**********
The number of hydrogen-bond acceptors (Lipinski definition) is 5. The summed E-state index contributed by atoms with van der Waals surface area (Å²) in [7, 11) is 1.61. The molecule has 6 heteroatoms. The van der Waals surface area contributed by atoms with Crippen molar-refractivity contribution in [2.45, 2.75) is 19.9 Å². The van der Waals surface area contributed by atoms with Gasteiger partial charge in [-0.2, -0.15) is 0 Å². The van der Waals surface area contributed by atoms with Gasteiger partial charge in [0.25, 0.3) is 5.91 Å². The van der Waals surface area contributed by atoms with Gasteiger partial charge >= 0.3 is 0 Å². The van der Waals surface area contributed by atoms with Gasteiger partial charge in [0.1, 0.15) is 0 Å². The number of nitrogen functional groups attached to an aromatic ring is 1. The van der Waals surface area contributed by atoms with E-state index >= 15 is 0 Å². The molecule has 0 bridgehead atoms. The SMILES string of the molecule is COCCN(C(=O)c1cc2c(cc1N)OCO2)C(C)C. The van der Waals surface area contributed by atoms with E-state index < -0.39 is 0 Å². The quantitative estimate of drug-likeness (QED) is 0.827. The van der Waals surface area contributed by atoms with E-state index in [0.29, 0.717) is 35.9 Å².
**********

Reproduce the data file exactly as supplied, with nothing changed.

The number of hydrogen-bond acceptors (Lipinski definition) is 5. The summed E-state index contributed by atoms with van der Waals surface area (Å²) in [7, 11) is 1.61. The molecule has 6 heteroatoms. The van der Waals surface area contributed by atoms with Crippen molar-refractivity contribution in [2.45, 2.75) is 19.9 Å². The van der Waals surface area contributed by atoms with Gasteiger partial charge in [-0.2, -0.15) is 0 Å². The van der Waals surface area contributed by atoms with Gasteiger partial charge in [0.25, 0.3) is 5.91 Å². The van der Waals surface area contributed by atoms with Gasteiger partial charge >= 0.3 is 0 Å². The van der Waals surface area contributed by atoms with Gasteiger partial charge in [0.1, 0.15) is 0 Å². The number of nitrogen functional groups attached to an aromatic ring is 1. The van der Waals surface area contributed by atoms with E-state index >= 15 is 0 Å². The molecule has 0 bridgehead atoms. The SMILES string of the molecule is COCCN(C(=O)c1cc2c(cc1N)OCO2)C(C)C. The van der Waals surface area contributed by atoms with E-state index < -0.39 is 0 Å². The quantitative estimate of drug-likeness (QED) is 0.827. The van der Waals surface area contributed by atoms with E-state index in [0.29, 0.717) is 35.9 Å².